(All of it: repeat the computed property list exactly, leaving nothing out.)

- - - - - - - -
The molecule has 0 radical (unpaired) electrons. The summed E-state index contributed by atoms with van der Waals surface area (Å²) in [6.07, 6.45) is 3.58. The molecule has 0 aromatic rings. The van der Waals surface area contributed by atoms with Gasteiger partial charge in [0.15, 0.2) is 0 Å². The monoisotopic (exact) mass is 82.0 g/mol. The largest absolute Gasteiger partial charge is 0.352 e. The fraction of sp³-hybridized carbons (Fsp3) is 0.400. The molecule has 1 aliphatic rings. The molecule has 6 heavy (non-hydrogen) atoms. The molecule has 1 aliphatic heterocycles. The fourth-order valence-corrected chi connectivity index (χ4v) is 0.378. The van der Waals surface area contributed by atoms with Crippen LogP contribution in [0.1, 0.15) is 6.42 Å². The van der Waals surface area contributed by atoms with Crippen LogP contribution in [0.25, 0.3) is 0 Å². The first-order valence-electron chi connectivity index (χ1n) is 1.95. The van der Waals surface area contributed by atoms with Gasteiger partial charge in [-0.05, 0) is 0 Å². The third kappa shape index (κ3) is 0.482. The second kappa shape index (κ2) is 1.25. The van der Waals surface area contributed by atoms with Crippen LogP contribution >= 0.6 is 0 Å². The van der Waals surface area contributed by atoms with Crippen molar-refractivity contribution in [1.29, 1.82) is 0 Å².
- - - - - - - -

The molecule has 0 radical (unpaired) electrons. The summed E-state index contributed by atoms with van der Waals surface area (Å²) in [6.07, 6.45) is 3.58. The molecule has 0 aromatic rings. The van der Waals surface area contributed by atoms with Gasteiger partial charge in [0.15, 0.2) is 0 Å². The monoisotopic (exact) mass is 82.0 g/mol. The largest absolute Gasteiger partial charge is 0.352 e. The fraction of sp³-hybridized carbons (Fsp3) is 0.400. The molecule has 1 aliphatic rings. The molecule has 6 heavy (non-hydrogen) atoms. The molecule has 1 aliphatic heterocycles. The fourth-order valence-corrected chi connectivity index (χ4v) is 0.378. The van der Waals surface area contributed by atoms with Crippen LogP contribution in [0.1, 0.15) is 6.42 Å². The van der Waals surface area contributed by atoms with Crippen LogP contribution in [0.25, 0.3) is 0 Å². The first-order valence-electron chi connectivity index (χ1n) is 1.95. The van der Waals surface area contributed by atoms with Gasteiger partial charge in [-0.05, 0) is 0 Å². The third kappa shape index (κ3) is 0.482. The second kappa shape index (κ2) is 1.25. The van der Waals surface area contributed by atoms with Crippen LogP contribution >= 0.6 is 0 Å². The van der Waals surface area contributed by atoms with Crippen molar-refractivity contribution in [1.29, 1.82) is 0 Å².